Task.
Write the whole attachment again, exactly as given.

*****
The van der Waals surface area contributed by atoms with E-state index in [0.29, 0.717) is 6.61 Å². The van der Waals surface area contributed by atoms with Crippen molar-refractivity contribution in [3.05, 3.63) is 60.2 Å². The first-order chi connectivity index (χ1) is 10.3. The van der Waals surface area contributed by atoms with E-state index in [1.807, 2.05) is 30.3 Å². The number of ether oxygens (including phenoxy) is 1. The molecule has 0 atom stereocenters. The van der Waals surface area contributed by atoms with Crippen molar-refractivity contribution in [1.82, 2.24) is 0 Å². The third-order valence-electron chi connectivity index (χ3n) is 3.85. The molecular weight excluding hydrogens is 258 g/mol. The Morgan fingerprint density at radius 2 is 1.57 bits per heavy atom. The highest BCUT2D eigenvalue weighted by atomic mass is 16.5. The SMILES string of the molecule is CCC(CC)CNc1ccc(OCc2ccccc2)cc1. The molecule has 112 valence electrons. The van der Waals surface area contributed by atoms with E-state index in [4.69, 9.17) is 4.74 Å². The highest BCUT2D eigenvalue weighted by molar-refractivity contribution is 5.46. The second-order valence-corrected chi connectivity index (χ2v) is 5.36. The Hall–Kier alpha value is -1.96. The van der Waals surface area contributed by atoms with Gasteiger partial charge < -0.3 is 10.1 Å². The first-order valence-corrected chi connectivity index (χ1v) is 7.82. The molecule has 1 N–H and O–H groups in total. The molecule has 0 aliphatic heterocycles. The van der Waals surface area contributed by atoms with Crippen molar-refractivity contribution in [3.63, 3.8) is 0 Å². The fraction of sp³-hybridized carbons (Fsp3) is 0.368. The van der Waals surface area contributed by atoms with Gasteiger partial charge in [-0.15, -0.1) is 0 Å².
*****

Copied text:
The van der Waals surface area contributed by atoms with E-state index in [0.29, 0.717) is 6.61 Å². The van der Waals surface area contributed by atoms with Crippen molar-refractivity contribution in [3.05, 3.63) is 60.2 Å². The first-order chi connectivity index (χ1) is 10.3. The van der Waals surface area contributed by atoms with E-state index in [1.807, 2.05) is 30.3 Å². The number of ether oxygens (including phenoxy) is 1. The molecule has 0 atom stereocenters. The van der Waals surface area contributed by atoms with Crippen molar-refractivity contribution in [1.82, 2.24) is 0 Å². The third-order valence-electron chi connectivity index (χ3n) is 3.85. The molecular weight excluding hydrogens is 258 g/mol. The Morgan fingerprint density at radius 2 is 1.57 bits per heavy atom. The highest BCUT2D eigenvalue weighted by atomic mass is 16.5. The SMILES string of the molecule is CCC(CC)CNc1ccc(OCc2ccccc2)cc1. The molecule has 112 valence electrons. The van der Waals surface area contributed by atoms with E-state index in [4.69, 9.17) is 4.74 Å². The highest BCUT2D eigenvalue weighted by molar-refractivity contribution is 5.46. The second-order valence-corrected chi connectivity index (χ2v) is 5.36. The Hall–Kier alpha value is -1.96. The van der Waals surface area contributed by atoms with Gasteiger partial charge < -0.3 is 10.1 Å². The first-order valence-corrected chi connectivity index (χ1v) is 7.82. The molecule has 1 N–H and O–H groups in total. The molecule has 0 aliphatic heterocycles. The van der Waals surface area contributed by atoms with Crippen molar-refractivity contribution in [3.63, 3.8) is 0 Å². The fraction of sp³-hybridized carbons (Fsp3) is 0.368. The van der Waals surface area contributed by atoms with Gasteiger partial charge in [-0.15, -0.1) is 0 Å².